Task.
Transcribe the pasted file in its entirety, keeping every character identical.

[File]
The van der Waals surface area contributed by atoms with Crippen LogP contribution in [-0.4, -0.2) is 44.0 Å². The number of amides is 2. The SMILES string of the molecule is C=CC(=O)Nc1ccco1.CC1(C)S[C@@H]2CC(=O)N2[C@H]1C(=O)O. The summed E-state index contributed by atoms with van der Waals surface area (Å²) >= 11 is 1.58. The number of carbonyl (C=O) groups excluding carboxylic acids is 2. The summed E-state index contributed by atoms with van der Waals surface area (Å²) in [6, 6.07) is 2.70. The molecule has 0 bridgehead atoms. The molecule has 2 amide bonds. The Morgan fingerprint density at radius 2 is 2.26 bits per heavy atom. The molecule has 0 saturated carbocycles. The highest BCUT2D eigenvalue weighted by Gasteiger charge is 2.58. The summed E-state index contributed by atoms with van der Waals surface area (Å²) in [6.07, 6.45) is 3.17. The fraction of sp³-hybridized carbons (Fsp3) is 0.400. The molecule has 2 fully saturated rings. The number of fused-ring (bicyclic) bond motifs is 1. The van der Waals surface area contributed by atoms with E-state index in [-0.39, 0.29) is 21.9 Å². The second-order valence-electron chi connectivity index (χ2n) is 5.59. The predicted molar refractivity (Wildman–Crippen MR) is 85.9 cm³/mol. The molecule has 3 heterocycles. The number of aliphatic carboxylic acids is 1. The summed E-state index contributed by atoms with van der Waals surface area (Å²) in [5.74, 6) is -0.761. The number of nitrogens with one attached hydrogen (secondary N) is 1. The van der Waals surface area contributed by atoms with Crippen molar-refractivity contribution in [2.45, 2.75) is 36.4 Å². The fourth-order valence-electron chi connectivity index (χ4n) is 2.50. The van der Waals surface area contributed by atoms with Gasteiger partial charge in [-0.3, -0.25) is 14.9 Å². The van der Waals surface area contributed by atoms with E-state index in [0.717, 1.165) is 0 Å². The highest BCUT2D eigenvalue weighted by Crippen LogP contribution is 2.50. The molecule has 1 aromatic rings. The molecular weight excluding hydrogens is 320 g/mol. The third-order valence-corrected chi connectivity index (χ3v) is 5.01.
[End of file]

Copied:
The van der Waals surface area contributed by atoms with Crippen LogP contribution in [-0.4, -0.2) is 44.0 Å². The number of amides is 2. The SMILES string of the molecule is C=CC(=O)Nc1ccco1.CC1(C)S[C@@H]2CC(=O)N2[C@H]1C(=O)O. The summed E-state index contributed by atoms with van der Waals surface area (Å²) >= 11 is 1.58. The number of carbonyl (C=O) groups excluding carboxylic acids is 2. The summed E-state index contributed by atoms with van der Waals surface area (Å²) in [6, 6.07) is 2.70. The molecule has 0 bridgehead atoms. The molecule has 2 amide bonds. The Morgan fingerprint density at radius 2 is 2.26 bits per heavy atom. The molecule has 0 saturated carbocycles. The highest BCUT2D eigenvalue weighted by Gasteiger charge is 2.58. The summed E-state index contributed by atoms with van der Waals surface area (Å²) in [6.07, 6.45) is 3.17. The fraction of sp³-hybridized carbons (Fsp3) is 0.400. The molecule has 2 fully saturated rings. The number of fused-ring (bicyclic) bond motifs is 1. The van der Waals surface area contributed by atoms with E-state index in [-0.39, 0.29) is 21.9 Å². The second-order valence-electron chi connectivity index (χ2n) is 5.59. The predicted molar refractivity (Wildman–Crippen MR) is 85.9 cm³/mol. The molecule has 3 heterocycles. The number of aliphatic carboxylic acids is 1. The summed E-state index contributed by atoms with van der Waals surface area (Å²) in [5.74, 6) is -0.761. The number of nitrogens with one attached hydrogen (secondary N) is 1. The van der Waals surface area contributed by atoms with Crippen molar-refractivity contribution in [2.45, 2.75) is 36.4 Å². The fourth-order valence-electron chi connectivity index (χ4n) is 2.50. The van der Waals surface area contributed by atoms with Gasteiger partial charge in [-0.3, -0.25) is 14.9 Å². The van der Waals surface area contributed by atoms with E-state index in [0.717, 1.165) is 0 Å². The highest BCUT2D eigenvalue weighted by Crippen LogP contribution is 2.50. The molecule has 1 aromatic rings. The molecular weight excluding hydrogens is 320 g/mol. The third-order valence-corrected chi connectivity index (χ3v) is 5.01.